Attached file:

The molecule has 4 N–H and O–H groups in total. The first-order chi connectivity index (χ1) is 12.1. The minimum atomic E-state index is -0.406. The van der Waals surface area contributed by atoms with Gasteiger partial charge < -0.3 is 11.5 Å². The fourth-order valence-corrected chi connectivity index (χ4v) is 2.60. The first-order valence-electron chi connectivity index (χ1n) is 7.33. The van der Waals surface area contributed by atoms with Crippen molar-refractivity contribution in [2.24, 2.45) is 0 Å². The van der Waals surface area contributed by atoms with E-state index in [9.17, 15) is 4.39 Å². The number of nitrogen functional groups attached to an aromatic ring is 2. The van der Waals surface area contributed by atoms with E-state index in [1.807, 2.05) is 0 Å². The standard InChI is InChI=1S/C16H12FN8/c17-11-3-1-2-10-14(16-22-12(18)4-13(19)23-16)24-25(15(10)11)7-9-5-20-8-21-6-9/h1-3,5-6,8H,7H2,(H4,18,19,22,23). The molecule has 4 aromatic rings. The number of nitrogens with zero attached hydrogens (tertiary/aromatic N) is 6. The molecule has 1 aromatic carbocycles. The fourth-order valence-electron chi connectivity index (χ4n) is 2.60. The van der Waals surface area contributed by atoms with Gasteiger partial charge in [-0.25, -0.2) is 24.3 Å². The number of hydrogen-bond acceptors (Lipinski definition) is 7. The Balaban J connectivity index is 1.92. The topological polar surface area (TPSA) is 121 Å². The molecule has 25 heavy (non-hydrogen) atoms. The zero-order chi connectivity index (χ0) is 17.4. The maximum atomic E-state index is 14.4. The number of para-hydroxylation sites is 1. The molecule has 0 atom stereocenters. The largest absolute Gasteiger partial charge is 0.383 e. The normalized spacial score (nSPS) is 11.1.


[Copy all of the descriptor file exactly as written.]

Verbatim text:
The molecule has 4 N–H and O–H groups in total. The first-order chi connectivity index (χ1) is 12.1. The minimum atomic E-state index is -0.406. The van der Waals surface area contributed by atoms with Gasteiger partial charge < -0.3 is 11.5 Å². The fourth-order valence-corrected chi connectivity index (χ4v) is 2.60. The first-order valence-electron chi connectivity index (χ1n) is 7.33. The van der Waals surface area contributed by atoms with Crippen molar-refractivity contribution in [2.24, 2.45) is 0 Å². The van der Waals surface area contributed by atoms with E-state index in [9.17, 15) is 4.39 Å². The number of nitrogen functional groups attached to an aromatic ring is 2. The van der Waals surface area contributed by atoms with E-state index in [1.807, 2.05) is 0 Å². The standard InChI is InChI=1S/C16H12FN8/c17-11-3-1-2-10-14(16-22-12(18)4-13(19)23-16)24-25(15(10)11)7-9-5-20-8-21-6-9/h1-3,5-6,8H,7H2,(H4,18,19,22,23). The molecule has 4 aromatic rings. The number of nitrogens with zero attached hydrogens (tertiary/aromatic N) is 6. The molecule has 1 aromatic carbocycles. The fourth-order valence-electron chi connectivity index (χ4n) is 2.60. The van der Waals surface area contributed by atoms with Gasteiger partial charge in [-0.25, -0.2) is 24.3 Å². The number of hydrogen-bond acceptors (Lipinski definition) is 7. The Balaban J connectivity index is 1.92. The topological polar surface area (TPSA) is 121 Å². The molecule has 25 heavy (non-hydrogen) atoms. The zero-order chi connectivity index (χ0) is 17.4. The maximum atomic E-state index is 14.4. The number of para-hydroxylation sites is 1. The molecule has 0 atom stereocenters. The largest absolute Gasteiger partial charge is 0.383 e. The normalized spacial score (nSPS) is 11.1.